A Subarachnoid Hemorrhage (SAH) is a critical condition caused by a bleeding brain aneurysm. So much so that if a patient arrives at the emergency room complaining of a severe headache, it could be a sign of hemorrhage. However there may be other conditions that can cause a severe headache.
In a paper presented at the 2006 Society for Academic Emergency Medicine Annual Meeting, May 18-21, 2006 in San Francisco, a group of Canadian researchers reported on their investigation of a protocol which could minimize invasive testing. In a study conducted at 6 university Emergency Departments involving nearly 2000 patients, 80% underwent head computed tomography (CT), 45% received lumbar puncture (LP, i.e. a spinal tap), 83% had either CT and/or LP, and 6.4% had a final diagnosis of SAH.
By using 4 simple clinical observations, the authors were able to predict whether a patient was at high risk for SAH. For example, of those who arrived by ambulance, 57% were later diagnosed with SAH, while only 17% of those who arrived by ambulance did not have SAH. Vomiting was a symptom in 58% of the patients with SAH and only in 26% of those without SAH. A diastolic blood pressure "100mmHg or age 45" were also strong predictors of SAH.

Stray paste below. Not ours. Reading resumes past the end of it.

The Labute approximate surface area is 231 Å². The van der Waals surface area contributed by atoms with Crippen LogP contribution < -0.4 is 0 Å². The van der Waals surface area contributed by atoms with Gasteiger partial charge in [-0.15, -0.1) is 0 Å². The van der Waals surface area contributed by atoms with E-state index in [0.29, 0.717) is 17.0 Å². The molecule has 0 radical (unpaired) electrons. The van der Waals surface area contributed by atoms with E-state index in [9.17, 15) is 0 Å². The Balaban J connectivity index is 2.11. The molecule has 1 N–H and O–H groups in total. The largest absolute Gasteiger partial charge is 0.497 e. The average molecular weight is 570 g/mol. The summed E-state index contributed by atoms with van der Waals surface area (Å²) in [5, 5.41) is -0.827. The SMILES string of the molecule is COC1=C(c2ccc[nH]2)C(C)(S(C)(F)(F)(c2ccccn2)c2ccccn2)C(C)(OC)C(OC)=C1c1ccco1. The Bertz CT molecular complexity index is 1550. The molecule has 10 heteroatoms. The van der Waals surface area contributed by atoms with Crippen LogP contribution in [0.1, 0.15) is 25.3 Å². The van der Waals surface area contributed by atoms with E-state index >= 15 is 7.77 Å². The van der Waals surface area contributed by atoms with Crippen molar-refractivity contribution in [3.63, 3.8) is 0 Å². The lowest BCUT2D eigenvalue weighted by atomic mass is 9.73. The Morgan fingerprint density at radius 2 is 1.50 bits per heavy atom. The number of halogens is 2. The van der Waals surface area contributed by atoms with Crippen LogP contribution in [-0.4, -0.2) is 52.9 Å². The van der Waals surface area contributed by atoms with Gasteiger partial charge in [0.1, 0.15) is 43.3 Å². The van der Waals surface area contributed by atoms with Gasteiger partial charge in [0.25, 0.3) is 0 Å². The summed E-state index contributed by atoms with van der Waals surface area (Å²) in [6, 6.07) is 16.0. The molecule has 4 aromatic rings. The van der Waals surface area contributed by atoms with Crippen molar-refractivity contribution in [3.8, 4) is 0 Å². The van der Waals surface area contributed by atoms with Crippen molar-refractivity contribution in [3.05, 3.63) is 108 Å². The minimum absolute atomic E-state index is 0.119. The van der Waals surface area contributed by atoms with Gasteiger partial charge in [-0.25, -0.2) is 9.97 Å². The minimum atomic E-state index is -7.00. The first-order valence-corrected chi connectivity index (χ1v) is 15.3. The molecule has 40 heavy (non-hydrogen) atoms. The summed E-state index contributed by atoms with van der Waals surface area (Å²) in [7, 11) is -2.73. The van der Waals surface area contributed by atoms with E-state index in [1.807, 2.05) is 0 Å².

By using these simple observations, the authors developed a clinical rule that any patient showing 1 or more of these symptoms would then be a candidate for further investigation, via CT and/or LP. This rule would identify all the patients with SAH, while reducing the investigation rate to 66%.
According to Jeffrey Perry, MD, "While we do not recommend an immediate change in management until after a validation study is complete, this study will have a tremendous impact on patient care. It will improve our ability to determine which patients require investigations for their headache and which ones just need pain control without costly and invasive testing."
Contact: Linda Gruner
Society for Academic Emergency Medicine